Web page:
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README.md

comperes: Manage Competition Results

Build Status codecov

comperes offers a pipe (%>%) friendly set of tools for storing and managing competition results. Understanding of competition is quite general: it is a set of games (abstract event) in which players (abstract entity) gain some abstract scores (typically numeric). The most natural example is sport results, however not the only one. For example, product rating can be considered as a competition between products as "players". Here a "game" is a customer that reviews a set of products by rating them with numerical "score" (stars, points, etc.).

This package leverages dplyr's grammar of data manipulation. Only basic knowledge is enough to use comperes.

Overview

comperes provides the following functionality:

  • Store and convert competition results:
    • In long format as a tibble with one row per game-player pair. Functions: as_longcr(), is_longcr().
    • In wide format as a tibble with one row per game with fixed amount of players. Functions: as_widecr(), is_widecr().
  • Summarise:
    • Compute item summaries with functions using dplyr's grammar. Functions: summarise_item(), summarise_game(), summarise_player().
    • Compute and join item summaries to data for easy transformation. Functions: join_item_summary(), join_game_summary(), join_player_summary().
    • Use common item summary functions with rlang's unquoting mechanism. Example: . %>% summarise_player(!!!summary_funs["mean_score"]).
  • Compute Head-to-Head values (a summary statistic of direct confrontation between two players) with functions also using dplyr's grammar:
    • Store output in long format as a tibble with one row per pair of players. Function: h2h_long().
    • Store output in matrix format as a matrix with rows and columns describing players and entries - Head-to-Head values. Function: h2h_mat().
    • Use common Head-to-Head functions with rlang's unquoting mechanism. Example: . %>% h2h_mat(!!!h2h_funs["num_wins"]).

Installation

You can install comperes from CRAN with:

install.packages("comperes")

To install the most recent development version from GitHub use:

# install.packages("devtools")
devtools::install_github("echasnovski/comperes")

Examples

Store and Convert

We will be using ncaa2005, data from comperes package. It is an example competition results (hereafter - results) of an isolated group of Atlantic Coast Conference teams provided in book "Who's #1" by Langville and Meyer. It looks like this:

library(comperes)
ncaa2005
#> # A longcr object:
#> # A tibble: 20 x 3
#>    game player score
#>   <int> <chr>  <int>
#> 1     1 Duke       7
#> 2     1 Miami     52
#> 3     2 Duke      21
#> 4     2 UNC       24
#> 5     3 Duke       7
#> 6     3 UVA       38
#> # ... with 14 more rows

This is an object of class longcr which describes results in long form (each row represents the score of particular player in particular game). Because in this competition a game always consists from two players, more natural way to look at ncaa2005 is in wide format:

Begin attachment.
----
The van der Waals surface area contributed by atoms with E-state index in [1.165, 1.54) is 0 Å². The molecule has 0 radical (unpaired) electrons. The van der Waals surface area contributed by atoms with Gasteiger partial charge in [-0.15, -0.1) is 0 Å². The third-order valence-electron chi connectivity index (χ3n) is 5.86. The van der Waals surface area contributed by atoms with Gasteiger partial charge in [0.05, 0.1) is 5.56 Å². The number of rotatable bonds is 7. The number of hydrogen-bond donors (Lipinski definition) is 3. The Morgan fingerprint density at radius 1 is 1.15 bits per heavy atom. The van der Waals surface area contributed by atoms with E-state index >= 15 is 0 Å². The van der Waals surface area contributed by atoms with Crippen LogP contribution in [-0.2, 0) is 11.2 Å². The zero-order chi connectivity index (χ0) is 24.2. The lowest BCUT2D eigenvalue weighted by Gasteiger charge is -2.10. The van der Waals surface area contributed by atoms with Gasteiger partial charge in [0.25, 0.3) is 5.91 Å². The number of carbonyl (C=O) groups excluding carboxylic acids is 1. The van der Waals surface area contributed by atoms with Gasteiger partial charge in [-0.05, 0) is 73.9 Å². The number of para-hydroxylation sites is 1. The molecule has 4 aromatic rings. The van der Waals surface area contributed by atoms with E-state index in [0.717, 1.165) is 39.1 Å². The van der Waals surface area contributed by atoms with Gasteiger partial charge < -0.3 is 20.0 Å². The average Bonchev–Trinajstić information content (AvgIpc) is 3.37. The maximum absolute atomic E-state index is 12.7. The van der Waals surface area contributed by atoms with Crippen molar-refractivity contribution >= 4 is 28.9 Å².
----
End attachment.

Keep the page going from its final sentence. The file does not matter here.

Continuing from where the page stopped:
as_widecr(ncaa2005)
#> # A widecr object:
#> # A tibble: 10 x 5
#>    game player1 score1 player2 score2
#>   <int> <chr>    <int> <chr>    <int>
#> 1     1 Duke         7 Miami       52
#> 2     2 Duke        21 UNC         24
#> 3     3 Duke         7 UVA         38
#> 4     4 Duke         0 VT          45
#> 5     5 Miami       34 UNC         16
#> 6     6 Miami       25 UVA         17
#> # ... with 4 more rows

This converted ncaa2005 into an object of widecr class which describes results in wide format (each row represents scores of all players in particular game). All comperes functions expect either a data frame with results structured in long format or one of supported classes: longcr, widecr.

Summarise

With compere the following summaries are possible:

ncaa2005 %>%
  summarise_player(min_score = min(score), mean_score = mean(score))
#> # A tibble: 5 x 3
#>   player min_score mean_score
#>   <chr>      <dbl>      <dbl>
#> 1 Duke           0       8.75
#> 2 Miami         25      34.5 
#> 3 UNC            3      12.5 
#> 4 UVA            5      18.5 
#> 5 VT             7      33.5

# Using list of common summary functions
library(rlang)
ncaa2005 %>%
  summarise_game(!!!summary_funs[c("sum_score", "num_players")])
#> # A tibble: 10 x 3
#>    game sum_score num_players
#>   <int>     <int>       <int>
#> 1     1        59           2
#> 2     2        45           2
#> 3     3        45           2
#> 4     4        45           2
#> 5     5        50           2
#> 6     6        42           2
#> # ... with 4 more rows

Supplied list of common summary functions has 8 entries, which are quoted expressions to be used in dplyr grammar:

summary_funs
#> $min_score
#> min(score)
#> 
#> $max_score
#> max(score)
#> 
#> $mean_score
#> mean(score)
#> 
#> $median_score
#> median(score)
#> 
#> $sd_score
#> sd(score)
#> 
#> $sum_score
#> sum(score)
#> 
#> $num_games
#> length(unique(game))
#> 
#> $num_players
#> length(unique(player))

ncaa2005 %>% summarise_player(!!!summary_funs)
#> # A tibble: 5 x 9
#>   player min_score max_score mean_score median_score sd_score sum_score